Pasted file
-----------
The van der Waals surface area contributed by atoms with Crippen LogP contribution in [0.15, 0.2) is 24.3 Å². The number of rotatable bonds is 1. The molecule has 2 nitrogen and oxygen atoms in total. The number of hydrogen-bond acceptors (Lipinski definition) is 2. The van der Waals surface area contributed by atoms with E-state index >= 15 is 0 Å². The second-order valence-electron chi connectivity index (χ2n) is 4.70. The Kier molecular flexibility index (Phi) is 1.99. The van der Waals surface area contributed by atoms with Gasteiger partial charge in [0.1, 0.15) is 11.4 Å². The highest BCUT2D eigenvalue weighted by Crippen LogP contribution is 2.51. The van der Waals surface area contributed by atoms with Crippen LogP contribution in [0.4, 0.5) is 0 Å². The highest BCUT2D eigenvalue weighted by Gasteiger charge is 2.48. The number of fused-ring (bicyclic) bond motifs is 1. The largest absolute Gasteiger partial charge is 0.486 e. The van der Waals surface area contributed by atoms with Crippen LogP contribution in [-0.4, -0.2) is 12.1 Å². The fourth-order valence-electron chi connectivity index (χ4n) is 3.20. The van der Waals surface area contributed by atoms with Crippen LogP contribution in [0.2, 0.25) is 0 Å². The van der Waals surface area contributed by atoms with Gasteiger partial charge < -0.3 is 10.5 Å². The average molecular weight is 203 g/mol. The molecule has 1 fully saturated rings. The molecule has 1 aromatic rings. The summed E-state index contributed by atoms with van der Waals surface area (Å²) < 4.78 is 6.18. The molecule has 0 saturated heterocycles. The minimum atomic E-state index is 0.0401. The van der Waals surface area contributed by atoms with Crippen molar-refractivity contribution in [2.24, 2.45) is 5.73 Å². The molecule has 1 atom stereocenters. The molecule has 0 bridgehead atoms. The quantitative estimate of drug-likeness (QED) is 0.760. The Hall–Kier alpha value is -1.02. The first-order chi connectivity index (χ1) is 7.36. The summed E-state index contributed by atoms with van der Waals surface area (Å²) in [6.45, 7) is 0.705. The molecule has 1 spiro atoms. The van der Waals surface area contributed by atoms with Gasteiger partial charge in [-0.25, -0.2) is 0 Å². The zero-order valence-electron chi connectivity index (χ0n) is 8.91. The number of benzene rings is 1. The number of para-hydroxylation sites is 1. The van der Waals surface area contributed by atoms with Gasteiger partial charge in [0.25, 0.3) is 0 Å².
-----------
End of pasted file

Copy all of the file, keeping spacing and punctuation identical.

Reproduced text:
The van der Waals surface area contributed by atoms with Crippen LogP contribution in [0.15, 0.2) is 24.3 Å². The number of rotatable bonds is 1. The molecule has 2 nitrogen and oxygen atoms in total. The number of hydrogen-bond acceptors (Lipinski definition) is 2. The van der Waals surface area contributed by atoms with E-state index >= 15 is 0 Å². The second-order valence-electron chi connectivity index (χ2n) is 4.70. The Kier molecular flexibility index (Phi) is 1.99. The van der Waals surface area contributed by atoms with Gasteiger partial charge in [0.1, 0.15) is 11.4 Å². The highest BCUT2D eigenvalue weighted by Crippen LogP contribution is 2.51. The van der Waals surface area contributed by atoms with Crippen LogP contribution in [0.4, 0.5) is 0 Å². The highest BCUT2D eigenvalue weighted by Gasteiger charge is 2.48. The number of fused-ring (bicyclic) bond motifs is 1. The largest absolute Gasteiger partial charge is 0.486 e. The van der Waals surface area contributed by atoms with Crippen LogP contribution in [-0.4, -0.2) is 12.1 Å². The fourth-order valence-electron chi connectivity index (χ4n) is 3.20. The van der Waals surface area contributed by atoms with Crippen LogP contribution in [0.2, 0.25) is 0 Å². The van der Waals surface area contributed by atoms with Gasteiger partial charge < -0.3 is 10.5 Å². The average molecular weight is 203 g/mol. The molecule has 1 fully saturated rings. The molecule has 1 aromatic rings. The summed E-state index contributed by atoms with van der Waals surface area (Å²) < 4.78 is 6.18. The molecule has 0 saturated heterocycles. The minimum atomic E-state index is 0.0401. The van der Waals surface area contributed by atoms with Crippen molar-refractivity contribution in [2.24, 2.45) is 5.73 Å². The molecule has 1 atom stereocenters. The molecule has 0 bridgehead atoms. The quantitative estimate of drug-likeness (QED) is 0.760. The Hall–Kier alpha value is -1.02. The first-order chi connectivity index (χ1) is 7.36. The summed E-state index contributed by atoms with van der Waals surface area (Å²) in [6.45, 7) is 0.705. The molecule has 1 spiro atoms. The van der Waals surface area contributed by atoms with Gasteiger partial charge in [-0.25, -0.2) is 0 Å². The zero-order valence-electron chi connectivity index (χ0n) is 8.91. The number of benzene rings is 1. The number of para-hydroxylation sites is 1. The van der Waals surface area contributed by atoms with Gasteiger partial charge in [0.25, 0.3) is 0 Å².